Confessions of a Quackbuster

This blog deals with healthcare consumer protection, and is therefore about quackery, healthfraud, chiropractic, and other forms of so-Called "Alternative" Medicine (sCAM).

Thursday, October 21, 2004

The Politics of Autism: Lawsuits and emotion vs. science and childhood vaccines.

OpinionJournal - Featured Article
Wall Street Journal

The Politics of Autism
Lawsuits and emotion vs. science and childhood vaccines.

Monday, December 29, 2003 12:01 a.m. EST

For any parent, there are few more traumatic diagnoses than that a child suffers from autism. But the increasing political attention to that affliction is having the unintended and dangerous consequence of limiting vaccines for all children.

This is a story of politics and lawyers trumping science and medicine. It concerns thimerosal, a preservative that was used in vaccines for 60 years and has never been credibly linked to any health problems. Nonetheless, a small but vocal group of parents have taken to claiming that thimerosal causes autism, a brain disorder that impairs normal social interaction. The result has been an ugly legal and political spat that has spilled into Congress and is frightening some parents from vaccinating their children against such deadly diseases as tetanus and whooping cough.

Like night follows day, the dispute has also brought in the trial lawyers. Vaccine makers are supposed to be protected from lawsuits by 1986 legislation, but the lawyers are exploiting loopholes to file billion-dollar suits that threaten to punish the few companies that still make vaccines.

Congress tried to fix this by including a liability provision in homeland security legislation a year ago. But three Northeast Republican Senators--Olympia Snowe, Susan Collins and Lincoln Chafee--demanded it be taken out until Congress could have a full airing of the thimerosal-autism issue. The Senators haven't yet honored their side of that deal.

Perhaps that's because if they did their position would be exposed as scientifically untenable. The claim is that thimerosal, an organic mercury compound, can cause neurodevelopmental disorders. But study after study has shown that there is simply no such link.

A 2002 University of Rochester study compared the blood mercury levels of infants who'd received vaccines with and without thimerosal. All had levels well below the super-cautious EPA safety standard. This was followed last March by a study published in Pediatrics magazine, in which researchers compared the physical manifestations of autism and mercury poisoning. They found that the symptoms weren't the same, nor were the brain tissues similar.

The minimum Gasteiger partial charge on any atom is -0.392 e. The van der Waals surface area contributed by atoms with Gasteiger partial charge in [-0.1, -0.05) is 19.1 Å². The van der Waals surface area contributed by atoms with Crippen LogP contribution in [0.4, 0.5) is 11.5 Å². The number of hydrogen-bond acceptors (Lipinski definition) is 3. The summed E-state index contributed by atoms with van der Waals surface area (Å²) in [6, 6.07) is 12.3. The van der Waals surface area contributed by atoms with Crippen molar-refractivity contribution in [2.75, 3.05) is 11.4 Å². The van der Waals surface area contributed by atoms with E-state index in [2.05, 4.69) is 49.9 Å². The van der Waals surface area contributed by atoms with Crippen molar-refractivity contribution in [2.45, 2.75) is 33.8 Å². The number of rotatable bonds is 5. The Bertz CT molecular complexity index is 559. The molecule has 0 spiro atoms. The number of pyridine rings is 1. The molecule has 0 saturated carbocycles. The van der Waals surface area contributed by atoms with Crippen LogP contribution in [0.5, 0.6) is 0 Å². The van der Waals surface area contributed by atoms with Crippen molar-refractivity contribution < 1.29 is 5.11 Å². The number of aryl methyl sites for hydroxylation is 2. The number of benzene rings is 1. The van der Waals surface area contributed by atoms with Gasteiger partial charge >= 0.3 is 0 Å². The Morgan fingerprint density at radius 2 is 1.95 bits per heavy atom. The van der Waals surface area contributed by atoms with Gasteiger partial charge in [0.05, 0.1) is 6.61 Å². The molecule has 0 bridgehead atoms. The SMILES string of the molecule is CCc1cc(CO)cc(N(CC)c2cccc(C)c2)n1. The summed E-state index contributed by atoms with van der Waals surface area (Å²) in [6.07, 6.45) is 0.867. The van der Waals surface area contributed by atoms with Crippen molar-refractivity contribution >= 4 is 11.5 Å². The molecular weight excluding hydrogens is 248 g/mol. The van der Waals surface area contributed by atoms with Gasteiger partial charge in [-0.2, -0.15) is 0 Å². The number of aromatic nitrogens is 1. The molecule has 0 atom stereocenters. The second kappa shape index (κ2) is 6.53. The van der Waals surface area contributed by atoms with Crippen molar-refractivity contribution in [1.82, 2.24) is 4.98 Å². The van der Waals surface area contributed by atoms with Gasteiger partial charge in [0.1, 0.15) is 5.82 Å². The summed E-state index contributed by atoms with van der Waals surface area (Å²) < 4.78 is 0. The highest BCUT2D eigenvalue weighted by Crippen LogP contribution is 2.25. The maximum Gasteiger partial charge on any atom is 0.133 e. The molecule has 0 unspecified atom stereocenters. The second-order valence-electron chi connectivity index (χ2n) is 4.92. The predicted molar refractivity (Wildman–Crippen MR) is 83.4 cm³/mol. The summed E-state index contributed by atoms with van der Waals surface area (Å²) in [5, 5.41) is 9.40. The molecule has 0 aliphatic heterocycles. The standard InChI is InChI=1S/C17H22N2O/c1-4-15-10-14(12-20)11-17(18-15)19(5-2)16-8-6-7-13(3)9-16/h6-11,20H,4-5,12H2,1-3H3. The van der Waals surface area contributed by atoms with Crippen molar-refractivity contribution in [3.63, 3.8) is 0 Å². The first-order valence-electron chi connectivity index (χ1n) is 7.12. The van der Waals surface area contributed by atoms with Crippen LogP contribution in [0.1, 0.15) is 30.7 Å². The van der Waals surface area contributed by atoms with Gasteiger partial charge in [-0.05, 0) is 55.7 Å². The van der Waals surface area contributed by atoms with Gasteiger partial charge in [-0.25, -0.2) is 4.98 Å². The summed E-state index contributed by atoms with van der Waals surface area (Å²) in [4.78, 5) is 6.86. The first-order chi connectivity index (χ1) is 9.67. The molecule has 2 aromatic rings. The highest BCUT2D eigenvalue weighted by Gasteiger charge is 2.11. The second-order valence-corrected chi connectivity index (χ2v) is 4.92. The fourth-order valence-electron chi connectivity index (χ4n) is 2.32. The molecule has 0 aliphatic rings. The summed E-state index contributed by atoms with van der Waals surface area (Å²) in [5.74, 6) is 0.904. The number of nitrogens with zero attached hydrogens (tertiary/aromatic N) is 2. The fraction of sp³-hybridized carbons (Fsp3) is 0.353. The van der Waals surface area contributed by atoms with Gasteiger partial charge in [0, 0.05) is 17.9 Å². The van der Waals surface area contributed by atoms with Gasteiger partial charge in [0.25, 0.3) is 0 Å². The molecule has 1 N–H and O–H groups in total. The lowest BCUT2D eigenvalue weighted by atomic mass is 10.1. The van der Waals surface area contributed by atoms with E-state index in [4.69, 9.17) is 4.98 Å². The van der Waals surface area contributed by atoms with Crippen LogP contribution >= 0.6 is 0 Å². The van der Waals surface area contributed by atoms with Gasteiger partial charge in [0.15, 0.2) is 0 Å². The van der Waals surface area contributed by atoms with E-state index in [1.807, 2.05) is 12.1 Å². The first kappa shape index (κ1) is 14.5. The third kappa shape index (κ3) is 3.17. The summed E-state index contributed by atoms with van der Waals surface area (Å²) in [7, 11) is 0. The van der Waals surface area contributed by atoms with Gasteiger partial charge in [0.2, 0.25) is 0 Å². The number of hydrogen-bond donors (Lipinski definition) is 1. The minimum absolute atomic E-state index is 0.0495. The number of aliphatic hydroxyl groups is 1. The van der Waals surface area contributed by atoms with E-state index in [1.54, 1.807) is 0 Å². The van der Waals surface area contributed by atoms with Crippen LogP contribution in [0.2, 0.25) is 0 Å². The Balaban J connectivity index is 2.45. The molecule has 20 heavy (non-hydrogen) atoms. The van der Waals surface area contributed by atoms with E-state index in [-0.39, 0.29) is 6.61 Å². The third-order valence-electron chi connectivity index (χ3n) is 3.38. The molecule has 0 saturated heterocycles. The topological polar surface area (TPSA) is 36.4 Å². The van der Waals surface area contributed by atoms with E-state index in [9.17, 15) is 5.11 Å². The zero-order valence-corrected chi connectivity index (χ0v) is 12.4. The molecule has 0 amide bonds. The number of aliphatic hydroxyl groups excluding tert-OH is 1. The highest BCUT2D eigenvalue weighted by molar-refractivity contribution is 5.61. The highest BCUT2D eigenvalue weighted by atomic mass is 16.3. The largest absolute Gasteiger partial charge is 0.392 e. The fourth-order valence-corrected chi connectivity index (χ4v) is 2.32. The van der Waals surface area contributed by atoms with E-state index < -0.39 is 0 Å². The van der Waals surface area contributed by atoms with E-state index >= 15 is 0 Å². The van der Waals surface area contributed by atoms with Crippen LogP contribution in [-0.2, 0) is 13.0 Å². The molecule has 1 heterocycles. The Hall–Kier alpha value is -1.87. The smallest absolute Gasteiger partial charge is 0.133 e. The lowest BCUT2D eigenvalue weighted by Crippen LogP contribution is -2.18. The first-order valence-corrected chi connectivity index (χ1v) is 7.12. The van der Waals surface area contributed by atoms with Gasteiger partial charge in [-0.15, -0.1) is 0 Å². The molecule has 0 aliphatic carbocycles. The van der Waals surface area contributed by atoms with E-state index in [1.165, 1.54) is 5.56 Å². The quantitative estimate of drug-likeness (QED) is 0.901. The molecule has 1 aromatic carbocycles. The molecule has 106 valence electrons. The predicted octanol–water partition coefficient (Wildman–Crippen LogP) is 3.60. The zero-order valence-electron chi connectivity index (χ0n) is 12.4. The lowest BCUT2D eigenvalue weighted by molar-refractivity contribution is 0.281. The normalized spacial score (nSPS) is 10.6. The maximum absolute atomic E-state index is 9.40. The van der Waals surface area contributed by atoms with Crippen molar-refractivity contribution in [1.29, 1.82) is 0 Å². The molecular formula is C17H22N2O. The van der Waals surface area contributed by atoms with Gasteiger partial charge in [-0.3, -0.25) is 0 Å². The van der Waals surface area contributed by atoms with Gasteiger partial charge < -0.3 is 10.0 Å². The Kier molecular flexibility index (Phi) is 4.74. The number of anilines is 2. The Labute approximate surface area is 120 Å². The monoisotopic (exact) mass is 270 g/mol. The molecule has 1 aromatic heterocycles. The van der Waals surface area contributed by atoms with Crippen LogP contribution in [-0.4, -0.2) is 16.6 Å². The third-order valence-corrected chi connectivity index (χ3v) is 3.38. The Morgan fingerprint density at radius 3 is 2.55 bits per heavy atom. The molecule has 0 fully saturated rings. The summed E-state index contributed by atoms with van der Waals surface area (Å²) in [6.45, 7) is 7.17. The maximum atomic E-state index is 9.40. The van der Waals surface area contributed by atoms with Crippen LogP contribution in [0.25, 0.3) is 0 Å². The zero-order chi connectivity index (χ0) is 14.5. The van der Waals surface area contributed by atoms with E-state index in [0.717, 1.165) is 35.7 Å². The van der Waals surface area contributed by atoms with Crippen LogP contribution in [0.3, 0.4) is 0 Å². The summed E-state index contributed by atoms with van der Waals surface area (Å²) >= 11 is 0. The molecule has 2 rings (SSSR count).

Perhaps the best evidence comes from Denmark, one of those European nations that likes to monitor most everything about its citizens. Researchers recently examined the health records of all children born in Denmark from 1971 to 2000 for autism diagnoses. Though Denmark eliminated thimerosal from its vaccines in 1992, the researchers found that the incidence of autism continued to increase. A second research team reviewed the records of nearly 500,000 Danes vaccinated for pertussis. They also found that the risk of autism and related disorders didn't differ between those vaccinated with thimerosal and those without.


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None of this is to deny that the incidence of autism may be rising, though there is a dispute about why. The definition of the disease has broadened in recent years, encompassing even mild learning disabilities, and doctors have become better at diagnosing it. Some statistics show that as autism diagnoses rise, those for mental retardation fall--suggesting children were previously misdiagnosed. Parents are also more keen to have a proper diagnosis, because many schools now offer more extensive educational services for autism than they do for other disorders.

The good news is that research is beginning to reveal autism's causes and signs, in particular evidence of a genetic link. Studies have found that if one identical twin has autism the other has a very high chance of having severe social impairment. Scientists are already focusing on a handful of genes that may play a role.

In a important study this year, researchers found that a small head circumference at birth, followed by a sudden growth spurt of the head before the end of the first year, is a reliable early warning sign. (Brain growth that early can't be triggered by vaccines.)

Autism is a terrible disease and it's understandable that some parents would want to look for scapegoats. One lobby group, Safe Minds, has been especially active in blaming vaccines and has found a powerful ally in Indiana Republican Dan Burton, who runs the House Wellness and Human Rights Subcommittee. His family has had its own painful experience with autism.

But their understandable passion shouldn't be allowed to trump undeniable evidence and damage childhood immunizations that are essential to public health. Vaccine makers stopped using thimerosal a few years ago, but the autism lawsuits threaten those companies with enough damage that their ability to supply vaccines is in jeopardy.


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Senate Majority Leader Bill Frist has a proposal to offer liability protection against thimerosal claims and modernize the federal Vaccine Injury Compensation Program--which pays out to the rare family whose child is truly harmed by a vaccine. Congress could both redeem itself and improve public health by making this bill a priority when it reconvenes in January.


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